Saturday, May 7, 2011

The Constant Nymph

(1943, USA, 112min, b/w)
d Edmund Goulding p Henry Blanke sc Kathryn Scola ph Tony Gaudio ed David Weisbart ad Carl Jules Weyl m Erich Wolfgang Korngold cast Charles Boyer, Joan Fontaine, Brenda Marshall, Alexis Smith, Charles Coburn, Dame May Witty, Peter Lorre, Jean Muir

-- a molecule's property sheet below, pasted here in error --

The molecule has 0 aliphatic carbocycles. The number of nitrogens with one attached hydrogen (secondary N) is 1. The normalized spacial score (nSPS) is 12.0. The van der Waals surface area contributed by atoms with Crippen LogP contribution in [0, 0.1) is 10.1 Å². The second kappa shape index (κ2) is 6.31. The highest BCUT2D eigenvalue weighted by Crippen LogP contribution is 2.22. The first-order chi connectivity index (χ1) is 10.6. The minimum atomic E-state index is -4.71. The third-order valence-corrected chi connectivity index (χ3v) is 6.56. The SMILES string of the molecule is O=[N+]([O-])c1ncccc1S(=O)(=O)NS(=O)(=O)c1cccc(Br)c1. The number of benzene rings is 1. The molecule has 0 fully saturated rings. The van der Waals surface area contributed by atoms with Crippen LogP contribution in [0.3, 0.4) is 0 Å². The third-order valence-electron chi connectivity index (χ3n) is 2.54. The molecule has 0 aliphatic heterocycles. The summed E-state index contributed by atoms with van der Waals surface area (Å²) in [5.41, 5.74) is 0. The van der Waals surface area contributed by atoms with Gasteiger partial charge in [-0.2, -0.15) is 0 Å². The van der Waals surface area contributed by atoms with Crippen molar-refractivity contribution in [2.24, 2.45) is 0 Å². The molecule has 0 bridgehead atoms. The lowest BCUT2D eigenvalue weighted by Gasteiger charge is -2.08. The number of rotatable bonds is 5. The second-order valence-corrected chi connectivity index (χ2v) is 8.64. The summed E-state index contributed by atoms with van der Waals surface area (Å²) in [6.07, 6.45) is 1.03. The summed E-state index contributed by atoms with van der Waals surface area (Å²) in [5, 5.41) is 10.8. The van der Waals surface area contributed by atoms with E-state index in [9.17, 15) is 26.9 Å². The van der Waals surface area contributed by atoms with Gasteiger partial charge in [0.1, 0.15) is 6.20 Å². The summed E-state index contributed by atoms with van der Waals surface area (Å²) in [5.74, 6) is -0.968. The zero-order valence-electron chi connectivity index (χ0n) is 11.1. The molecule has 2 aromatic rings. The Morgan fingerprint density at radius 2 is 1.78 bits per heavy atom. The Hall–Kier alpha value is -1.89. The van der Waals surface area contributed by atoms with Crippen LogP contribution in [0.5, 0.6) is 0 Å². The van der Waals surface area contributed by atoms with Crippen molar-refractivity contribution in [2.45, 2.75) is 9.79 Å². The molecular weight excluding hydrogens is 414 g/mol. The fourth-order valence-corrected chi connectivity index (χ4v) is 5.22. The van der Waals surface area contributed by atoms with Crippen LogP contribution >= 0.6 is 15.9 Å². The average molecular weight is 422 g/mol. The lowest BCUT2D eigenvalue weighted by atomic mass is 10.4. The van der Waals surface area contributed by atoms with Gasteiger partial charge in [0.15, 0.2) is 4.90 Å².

Mainly of interest for Korngold’s attempt to elevate the general standard of music in films (and for its disappearance into a rights limbo almost since release) this has Boyer and Fontaine both on classic form, he brooding, free-willed and artistic, she simpering, mooning and sickly. The composer who will only rise to greatness once he learns to cry gets a splendid opportunity to do so by the end, while the spectre of Letter from an Unknown Woman hovers close at hand. Various European settings stink of the Warners soundstage, and for all the debate about musical artistry and the lush symphonic poem that crowns the story, Korngold’s contribution never transcends traditional movie-music schmaltz, which sort of emotive nonsense Boyer so sensibly contemns for much of the film. The weepie mechanics are sound, however, and the supporting cast is top notch.

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